I Worked for Hef at Playboy for 34 Years (Guest Column)

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Hugh Hefner reviewed Playboy layouts in his Chicago office in 1961, eight years after he founded the magazine.

Hugh Hefner's longtime deputy editor recalls being employed by a man who was obsessive about details, family and separating business from pleasure.

In late February 1981, L.A. was being pounded by rain, day after day, a regular monsoon that affected every aspect of daily life. It was during that deluge that I drove up to the Playboy Mansion, ready to attend my first editorial meeting as the new West Coast editor of Playboy. This was my first job at a huge, national magazine, so I dressed accordingly. Slacks. Tie. Sport coat. Not the jeans and T-shirts I'd worn at my previous job.

There, sitting around a huge dining-room table neatly arrayed with notepads and freshly sharpened pencils for each participant, were my new colleagues from the magazine's headquarters in Chicago and the satellite office in New York. These were giants in the business — people who hung out with Norman Mailer and Helmut Newton. But you wouldn’t know it to look at them. They were dressed like slobs. Jeans. T-shirts — exactly what I had just escaped. I was puzzled. Is this how the best and brightest dress for meetings with the boss?

Then Hugh Hefner entered at his usual warp speed. And I had a realization about Playboy: It's impossible to underdress if your boss wears pajamas. As Hef spoke ("Someone just told me it's raining. Is that true?"), I had another realization: This is a man who exists in such a rarefied realm that he doesn't even experience weather.

For 34 years, Hef would be a factor in my life. Casual, down-to-earth, funny — but also one who regularly expected the impossible. It was not unusual for a story to go through 12 or so rewrites to meet his exacting standards. Once, when the magazine was publishing its Vanna White pictorial, I knew Hef would be obsessed with the text. (Yes, he cared as much about the words as he did the pictures.) Since Vanna’s story was important, I volunteered to be the first writer, knowing that Hef — being Hef — would hate every word I wrote and insist that someone better on the staff take over. I’d be free. I was right. Another staffer tried. She failed. And another. And another. But I had outsmarted myself. After every staff member had come up short, Hef moved back to the front of the line and started over. Trust me, he was no easier to please during my second at bat.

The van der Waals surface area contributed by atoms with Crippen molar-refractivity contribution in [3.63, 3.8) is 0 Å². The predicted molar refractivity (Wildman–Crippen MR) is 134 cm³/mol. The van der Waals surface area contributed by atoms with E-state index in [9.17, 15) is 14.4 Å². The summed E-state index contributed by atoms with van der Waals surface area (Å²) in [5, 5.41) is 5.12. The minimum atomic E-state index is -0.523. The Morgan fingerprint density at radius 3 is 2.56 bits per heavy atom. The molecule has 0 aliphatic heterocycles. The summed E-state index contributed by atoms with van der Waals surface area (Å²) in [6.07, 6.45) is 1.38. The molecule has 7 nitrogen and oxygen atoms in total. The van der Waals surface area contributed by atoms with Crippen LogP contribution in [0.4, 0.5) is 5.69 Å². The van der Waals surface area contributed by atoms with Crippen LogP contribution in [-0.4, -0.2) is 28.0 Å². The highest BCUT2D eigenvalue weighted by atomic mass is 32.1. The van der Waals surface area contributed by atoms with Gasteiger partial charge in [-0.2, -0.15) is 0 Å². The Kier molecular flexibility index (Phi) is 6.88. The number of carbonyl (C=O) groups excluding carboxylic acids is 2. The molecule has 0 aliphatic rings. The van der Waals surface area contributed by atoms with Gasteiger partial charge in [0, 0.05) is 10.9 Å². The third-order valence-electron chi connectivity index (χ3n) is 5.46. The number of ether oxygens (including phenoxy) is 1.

If I ran a magazine, I would hire Hef as the copy chief. No detail escaped his eye; every caption had to fit exactly. The magazine was the great love of his life. It had to be perfect.

Despite his image, he was devoted to his family. Even his ex-wife worked for him. His mother-in-law worked for him. His father was too conservative to read Playboy but not too conservative to act as his CFO. His daughter was CEO. His son is chief creative officer. It was the same at home — he had family dinners more often than the Duggars. His mother, who lived to be 101, had trouble making it to dinner on her own, so he would regularly send a car for her. She lived in Arizona.

Of course, then there's the other Hef. The nude women. The pajama parties. The grotto. The celebrity friends. The seven girlfriends. The jet. The limos. Even after 34 years, I didn't know that Hef well. Party Hef wasn't keen to mix his business life with his personal life.

Hef didn’t much like having employees hanging around his parties. He never asked friends to be in the magazine and never expected his editors to go lightly on his pals when covering them in the magazine. That must have been tough for him on some level. At various times, regulars at the mansion included Warren Beatty, Jack Nicholson, George Plimpton and other marquee names, great cover lines for any magazine. The parties would bring out significantly more wattage. Even Hef’s high-powered staff would seem shabby in that group.

Still, the business Hef was no normal editor — he was the first celebrity editor. Does any other magazine have theme music written by Cy Coleman? There were reminders of work and Hef wherever I went. On my desk still sits my favorite memento: the Hef bobblehead that was popular during The Girls Next Door's run on E!

Name one other editor who was famous enough to be a bobblehead. You can't.

A version of this story first appeared in the Oct. 4 issue of The Hollywood Reporter magazine. To receive the magazine, click here to subscribe.

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